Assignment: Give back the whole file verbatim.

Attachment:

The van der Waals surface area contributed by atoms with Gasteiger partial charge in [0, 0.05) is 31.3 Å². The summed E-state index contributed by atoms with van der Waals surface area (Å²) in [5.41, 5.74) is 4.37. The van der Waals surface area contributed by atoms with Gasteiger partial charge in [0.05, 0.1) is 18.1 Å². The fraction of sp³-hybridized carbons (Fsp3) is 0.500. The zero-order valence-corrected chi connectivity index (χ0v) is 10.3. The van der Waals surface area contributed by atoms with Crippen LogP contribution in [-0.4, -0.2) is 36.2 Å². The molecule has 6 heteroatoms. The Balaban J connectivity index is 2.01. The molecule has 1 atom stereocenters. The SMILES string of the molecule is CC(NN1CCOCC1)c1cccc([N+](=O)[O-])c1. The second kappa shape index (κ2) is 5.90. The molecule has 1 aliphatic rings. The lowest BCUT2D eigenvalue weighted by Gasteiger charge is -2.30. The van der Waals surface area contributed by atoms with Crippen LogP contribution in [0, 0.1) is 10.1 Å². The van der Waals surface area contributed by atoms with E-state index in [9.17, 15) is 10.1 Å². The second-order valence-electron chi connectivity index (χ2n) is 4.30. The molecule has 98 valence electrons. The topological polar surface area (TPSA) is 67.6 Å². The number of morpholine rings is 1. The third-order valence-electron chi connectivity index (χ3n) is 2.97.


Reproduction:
The van der Waals surface area contributed by atoms with Gasteiger partial charge in [0, 0.05) is 31.3 Å². The summed E-state index contributed by atoms with van der Waals surface area (Å²) in [5.41, 5.74) is 4.37. The van der Waals surface area contributed by atoms with Gasteiger partial charge in [0.05, 0.1) is 18.1 Å². The fraction of sp³-hybridized carbons (Fsp3) is 0.500. The zero-order valence-corrected chi connectivity index (χ0v) is 10.3. The van der Waals surface area contributed by atoms with Crippen LogP contribution in [-0.4, -0.2) is 36.2 Å². The molecule has 6 heteroatoms. The Balaban J connectivity index is 2.01. The molecule has 1 atom stereocenters. The SMILES string of the molecule is CC(NN1CCOCC1)c1cccc([N+](=O)[O-])c1. The second kappa shape index (κ2) is 5.90. The molecule has 1 aliphatic rings. The lowest BCUT2D eigenvalue weighted by Gasteiger charge is -2.30. The van der Waals surface area contributed by atoms with Crippen LogP contribution in [0, 0.1) is 10.1 Å². The van der Waals surface area contributed by atoms with E-state index in [9.17, 15) is 10.1 Å². The second-order valence-electron chi connectivity index (χ2n) is 4.30. The molecule has 98 valence electrons. The topological polar surface area (TPSA) is 67.6 Å². The number of morpholine rings is 1. The third-order valence-electron chi connectivity index (χ3n) is 2.97.